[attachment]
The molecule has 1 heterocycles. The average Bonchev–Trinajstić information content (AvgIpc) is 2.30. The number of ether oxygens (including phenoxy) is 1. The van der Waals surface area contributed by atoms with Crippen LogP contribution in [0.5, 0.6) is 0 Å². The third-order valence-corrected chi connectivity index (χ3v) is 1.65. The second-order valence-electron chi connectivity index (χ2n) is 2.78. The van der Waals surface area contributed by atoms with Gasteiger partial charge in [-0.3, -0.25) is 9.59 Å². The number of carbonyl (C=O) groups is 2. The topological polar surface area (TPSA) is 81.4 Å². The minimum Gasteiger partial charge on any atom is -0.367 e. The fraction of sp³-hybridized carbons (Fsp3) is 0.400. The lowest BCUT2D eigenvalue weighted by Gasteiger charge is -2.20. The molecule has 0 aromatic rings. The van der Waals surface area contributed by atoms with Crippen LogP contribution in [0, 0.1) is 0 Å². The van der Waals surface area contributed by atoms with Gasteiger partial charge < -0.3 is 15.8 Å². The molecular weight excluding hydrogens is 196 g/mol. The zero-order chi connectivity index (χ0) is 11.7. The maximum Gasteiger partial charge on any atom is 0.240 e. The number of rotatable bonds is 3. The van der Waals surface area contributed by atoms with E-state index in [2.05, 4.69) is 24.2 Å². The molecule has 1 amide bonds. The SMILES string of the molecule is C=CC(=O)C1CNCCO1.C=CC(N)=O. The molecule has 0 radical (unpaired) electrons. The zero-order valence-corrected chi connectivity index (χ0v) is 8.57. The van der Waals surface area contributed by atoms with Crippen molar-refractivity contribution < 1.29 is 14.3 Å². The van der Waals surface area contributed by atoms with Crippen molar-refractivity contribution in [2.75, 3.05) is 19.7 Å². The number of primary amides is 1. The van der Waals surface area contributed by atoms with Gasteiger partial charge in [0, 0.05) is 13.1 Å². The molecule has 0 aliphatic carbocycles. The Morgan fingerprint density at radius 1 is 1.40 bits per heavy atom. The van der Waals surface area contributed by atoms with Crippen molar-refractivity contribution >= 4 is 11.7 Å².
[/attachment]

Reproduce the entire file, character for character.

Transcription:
The molecule has 1 heterocycles. The average Bonchev–Trinajstić information content (AvgIpc) is 2.30. The number of ether oxygens (including phenoxy) is 1. The van der Waals surface area contributed by atoms with Crippen LogP contribution in [0.5, 0.6) is 0 Å². The third-order valence-corrected chi connectivity index (χ3v) is 1.65. The second-order valence-electron chi connectivity index (χ2n) is 2.78. The van der Waals surface area contributed by atoms with Gasteiger partial charge in [-0.3, -0.25) is 9.59 Å². The number of carbonyl (C=O) groups is 2. The topological polar surface area (TPSA) is 81.4 Å². The minimum Gasteiger partial charge on any atom is -0.367 e. The fraction of sp³-hybridized carbons (Fsp3) is 0.400. The lowest BCUT2D eigenvalue weighted by Gasteiger charge is -2.20. The molecule has 0 aromatic rings. The van der Waals surface area contributed by atoms with Crippen LogP contribution in [0, 0.1) is 0 Å². The van der Waals surface area contributed by atoms with Gasteiger partial charge < -0.3 is 15.8 Å². The molecular weight excluding hydrogens is 196 g/mol. The zero-order chi connectivity index (χ0) is 11.7. The maximum Gasteiger partial charge on any atom is 0.240 e. The number of rotatable bonds is 3. The van der Waals surface area contributed by atoms with E-state index in [2.05, 4.69) is 24.2 Å². The molecule has 1 amide bonds. The SMILES string of the molecule is C=CC(=O)C1CNCCO1.C=CC(N)=O. The molecule has 0 radical (unpaired) electrons. The zero-order valence-corrected chi connectivity index (χ0v) is 8.57. The van der Waals surface area contributed by atoms with Crippen molar-refractivity contribution < 1.29 is 14.3 Å². The van der Waals surface area contributed by atoms with Crippen molar-refractivity contribution in [2.75, 3.05) is 19.7 Å². The number of primary amides is 1. The van der Waals surface area contributed by atoms with Gasteiger partial charge in [0, 0.05) is 13.1 Å². The molecule has 0 aliphatic carbocycles. The Morgan fingerprint density at radius 1 is 1.40 bits per heavy atom. The van der Waals surface area contributed by atoms with Crippen molar-refractivity contribution >= 4 is 11.7 Å².